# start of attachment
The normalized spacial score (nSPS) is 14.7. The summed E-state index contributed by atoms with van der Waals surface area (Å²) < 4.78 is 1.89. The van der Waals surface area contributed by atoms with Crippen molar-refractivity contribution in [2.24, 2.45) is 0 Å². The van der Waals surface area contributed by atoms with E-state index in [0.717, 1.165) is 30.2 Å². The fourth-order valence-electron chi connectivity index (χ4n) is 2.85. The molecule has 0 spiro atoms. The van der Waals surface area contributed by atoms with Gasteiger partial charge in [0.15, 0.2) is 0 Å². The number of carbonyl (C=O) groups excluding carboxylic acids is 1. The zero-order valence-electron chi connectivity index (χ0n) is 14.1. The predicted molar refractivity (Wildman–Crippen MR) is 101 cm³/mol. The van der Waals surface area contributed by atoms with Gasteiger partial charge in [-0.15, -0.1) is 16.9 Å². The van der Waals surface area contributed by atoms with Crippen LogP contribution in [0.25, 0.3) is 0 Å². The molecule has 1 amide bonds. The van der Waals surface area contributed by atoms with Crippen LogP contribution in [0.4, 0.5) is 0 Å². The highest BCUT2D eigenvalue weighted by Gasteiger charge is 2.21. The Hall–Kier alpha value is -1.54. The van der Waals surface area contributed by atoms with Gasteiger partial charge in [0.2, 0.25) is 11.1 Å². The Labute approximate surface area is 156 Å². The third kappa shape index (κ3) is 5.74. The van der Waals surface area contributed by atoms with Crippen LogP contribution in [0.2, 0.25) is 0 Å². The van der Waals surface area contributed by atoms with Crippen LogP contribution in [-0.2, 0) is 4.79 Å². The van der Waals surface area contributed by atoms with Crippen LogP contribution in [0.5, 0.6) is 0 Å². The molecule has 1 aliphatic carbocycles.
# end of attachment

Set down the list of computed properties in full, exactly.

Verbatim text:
The normalized spacial score (nSPS) is 14.7. The summed E-state index contributed by atoms with van der Waals surface area (Å²) < 4.78 is 1.89. The van der Waals surface area contributed by atoms with Crippen molar-refractivity contribution in [2.24, 2.45) is 0 Å². The van der Waals surface area contributed by atoms with E-state index in [0.717, 1.165) is 30.2 Å². The fourth-order valence-electron chi connectivity index (χ4n) is 2.85. The molecule has 0 spiro atoms. The van der Waals surface area contributed by atoms with Gasteiger partial charge in [0.15, 0.2) is 0 Å². The number of carbonyl (C=O) groups excluding carboxylic acids is 1. The zero-order valence-electron chi connectivity index (χ0n) is 14.1. The predicted molar refractivity (Wildman–Crippen MR) is 101 cm³/mol. The van der Waals surface area contributed by atoms with Gasteiger partial charge in [-0.15, -0.1) is 16.9 Å². The van der Waals surface area contributed by atoms with Crippen LogP contribution in [0.25, 0.3) is 0 Å². The molecule has 1 amide bonds. The van der Waals surface area contributed by atoms with Crippen LogP contribution in [0.4, 0.5) is 0 Å². The highest BCUT2D eigenvalue weighted by Gasteiger charge is 2.21. The Hall–Kier alpha value is -1.54. The van der Waals surface area contributed by atoms with Gasteiger partial charge in [0.2, 0.25) is 11.1 Å². The Labute approximate surface area is 156 Å². The third kappa shape index (κ3) is 5.74. The van der Waals surface area contributed by atoms with Crippen LogP contribution in [0.2, 0.25) is 0 Å². The van der Waals surface area contributed by atoms with Crippen LogP contribution in [-0.2, 0) is 4.79 Å². The van der Waals surface area contributed by atoms with Crippen LogP contribution in [0.5, 0.6) is 0 Å². The molecule has 1 aliphatic carbocycles.